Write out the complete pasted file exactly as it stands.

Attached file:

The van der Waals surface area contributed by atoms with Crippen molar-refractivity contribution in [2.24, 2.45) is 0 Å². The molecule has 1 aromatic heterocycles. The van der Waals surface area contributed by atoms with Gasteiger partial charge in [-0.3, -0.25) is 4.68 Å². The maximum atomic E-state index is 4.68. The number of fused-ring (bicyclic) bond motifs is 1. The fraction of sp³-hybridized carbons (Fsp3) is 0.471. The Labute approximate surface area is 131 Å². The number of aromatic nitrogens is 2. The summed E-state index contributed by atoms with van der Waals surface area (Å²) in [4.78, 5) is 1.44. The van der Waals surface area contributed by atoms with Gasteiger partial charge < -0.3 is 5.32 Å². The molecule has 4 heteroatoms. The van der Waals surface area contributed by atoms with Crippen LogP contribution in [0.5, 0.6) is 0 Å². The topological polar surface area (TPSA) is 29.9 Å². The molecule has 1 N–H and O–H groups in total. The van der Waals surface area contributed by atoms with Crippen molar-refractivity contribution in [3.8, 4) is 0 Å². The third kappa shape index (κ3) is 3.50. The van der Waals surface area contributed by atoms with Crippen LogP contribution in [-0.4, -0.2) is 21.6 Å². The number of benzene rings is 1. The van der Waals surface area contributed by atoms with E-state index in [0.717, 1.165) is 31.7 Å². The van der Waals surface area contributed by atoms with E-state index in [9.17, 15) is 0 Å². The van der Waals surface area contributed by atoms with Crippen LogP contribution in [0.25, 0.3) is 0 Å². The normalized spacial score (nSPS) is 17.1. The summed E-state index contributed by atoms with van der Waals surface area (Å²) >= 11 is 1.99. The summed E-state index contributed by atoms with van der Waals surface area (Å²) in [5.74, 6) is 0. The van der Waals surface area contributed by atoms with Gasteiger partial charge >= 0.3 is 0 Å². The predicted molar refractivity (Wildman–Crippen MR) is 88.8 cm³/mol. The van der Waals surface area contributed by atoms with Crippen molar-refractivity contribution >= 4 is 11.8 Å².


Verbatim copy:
The van der Waals surface area contributed by atoms with Crippen molar-refractivity contribution in [2.24, 2.45) is 0 Å². The molecule has 1 aromatic heterocycles. The van der Waals surface area contributed by atoms with Gasteiger partial charge in [-0.3, -0.25) is 4.68 Å². The maximum atomic E-state index is 4.68. The number of fused-ring (bicyclic) bond motifs is 1. The fraction of sp³-hybridized carbons (Fsp3) is 0.471. The Labute approximate surface area is 131 Å². The number of aromatic nitrogens is 2. The summed E-state index contributed by atoms with van der Waals surface area (Å²) in [4.78, 5) is 1.44. The van der Waals surface area contributed by atoms with Gasteiger partial charge < -0.3 is 5.32 Å². The molecule has 4 heteroatoms. The van der Waals surface area contributed by atoms with Crippen LogP contribution in [0.5, 0.6) is 0 Å². The topological polar surface area (TPSA) is 29.9 Å². The molecule has 1 N–H and O–H groups in total. The van der Waals surface area contributed by atoms with Crippen molar-refractivity contribution in [3.8, 4) is 0 Å². The third kappa shape index (κ3) is 3.50. The van der Waals surface area contributed by atoms with Crippen LogP contribution in [-0.4, -0.2) is 21.6 Å². The number of benzene rings is 1. The van der Waals surface area contributed by atoms with E-state index in [0.717, 1.165) is 31.7 Å². The van der Waals surface area contributed by atoms with E-state index in [9.17, 15) is 0 Å². The van der Waals surface area contributed by atoms with Crippen LogP contribution in [0.25, 0.3) is 0 Å². The normalized spacial score (nSPS) is 17.1. The summed E-state index contributed by atoms with van der Waals surface area (Å²) >= 11 is 1.99. The summed E-state index contributed by atoms with van der Waals surface area (Å²) in [5.74, 6) is 0. The van der Waals surface area contributed by atoms with Gasteiger partial charge >= 0.3 is 0 Å². The predicted molar refractivity (Wildman–Crippen MR) is 88.8 cm³/mol. The van der Waals surface area contributed by atoms with Crippen molar-refractivity contribution >= 4 is 11.8 Å².